German pain, Ireland's gain

 

Madam, – Why should European taxpayers be expected to subsidise a standard of living higher than their own? There is a surprising willingness to help here in Germany but little sympathy for an Irish backlash against allegedly harsh bailout conditions.

Average gross income here is currently €32,000 per annum, which translates into considerably less take-home pay than is common in the Republic. Apart from mostly higher income tax, the social levy (pension, health, and unemployment insurance) amounts to 36 per cent of gross salary, of which employers pay half. University teachers here can only dream of what their Irish counterparts of equivalent qualification take home and the same goes for ordinary teachers. A hospital Oberarzteffectively works around 50 hours a week and takes home less than half as much as an Irish hospital consultant, his equivalent in qualifications and experience.

The highest contributory state pension is similar to that in Ireland but that is not a fiscal issue here anyway, as the system only pays out what it takes in. Those without a pension get the dole, the standard rate for adults being €359 per month per person, means-tested. Plus means-tested rent subsidies, etc. Those insured against unemployment get more, but generally only for the first 12 months. Like everyone else, pensioners pay for their medical insurance, around 7 per cent of their pensions; there are no medical cards, free travel, free TV licences and the like.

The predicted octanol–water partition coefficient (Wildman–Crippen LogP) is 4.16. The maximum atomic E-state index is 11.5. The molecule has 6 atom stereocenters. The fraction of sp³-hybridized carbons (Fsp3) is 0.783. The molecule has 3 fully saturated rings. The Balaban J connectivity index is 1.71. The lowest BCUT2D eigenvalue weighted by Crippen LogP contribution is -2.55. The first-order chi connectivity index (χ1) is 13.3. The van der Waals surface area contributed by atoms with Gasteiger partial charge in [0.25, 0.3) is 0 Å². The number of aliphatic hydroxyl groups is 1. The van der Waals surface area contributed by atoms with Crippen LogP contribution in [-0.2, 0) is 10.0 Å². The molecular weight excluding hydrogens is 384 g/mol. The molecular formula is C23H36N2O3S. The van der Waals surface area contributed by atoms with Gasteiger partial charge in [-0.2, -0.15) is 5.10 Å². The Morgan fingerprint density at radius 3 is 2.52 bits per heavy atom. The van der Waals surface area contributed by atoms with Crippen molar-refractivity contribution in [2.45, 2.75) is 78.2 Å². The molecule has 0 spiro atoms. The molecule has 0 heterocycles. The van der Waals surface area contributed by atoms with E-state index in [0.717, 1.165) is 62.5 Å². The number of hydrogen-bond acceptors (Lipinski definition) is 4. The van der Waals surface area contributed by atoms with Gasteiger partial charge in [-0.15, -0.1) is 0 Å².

True, the cost of living here is lower. Few can afford more than a €300,000 mortgage and they are expected to come up with at least 20 per cent deposit, so sellers cannot ask for more in most regions. You won’t see many of the larger German cars on German roads: most of them are exported to places like China, the US, or Celtic Tiger Ireland. And I don’t know anyone here who ever went on a Christmas shopping trip to New York – but I do know several in my home country.

In short, the Irish are heading back towards European normality in the next five years, not austerity. Sadly, there are individuals on low income, or unemployed, who will be badly hit, as well as those who took on unsustainable mortgage repayments; but that is a problem of redistribution of wealth in what is still a low-tax country, a problem which is now becoming evident in the crisis. It is an issue for the Irish in Ireland to solve, and not for the rest of Europe. – Yours, etc,

GERARD MONTAGUE BSc, BA, MA,

Zaumberg,

Immenstadt,

Germany.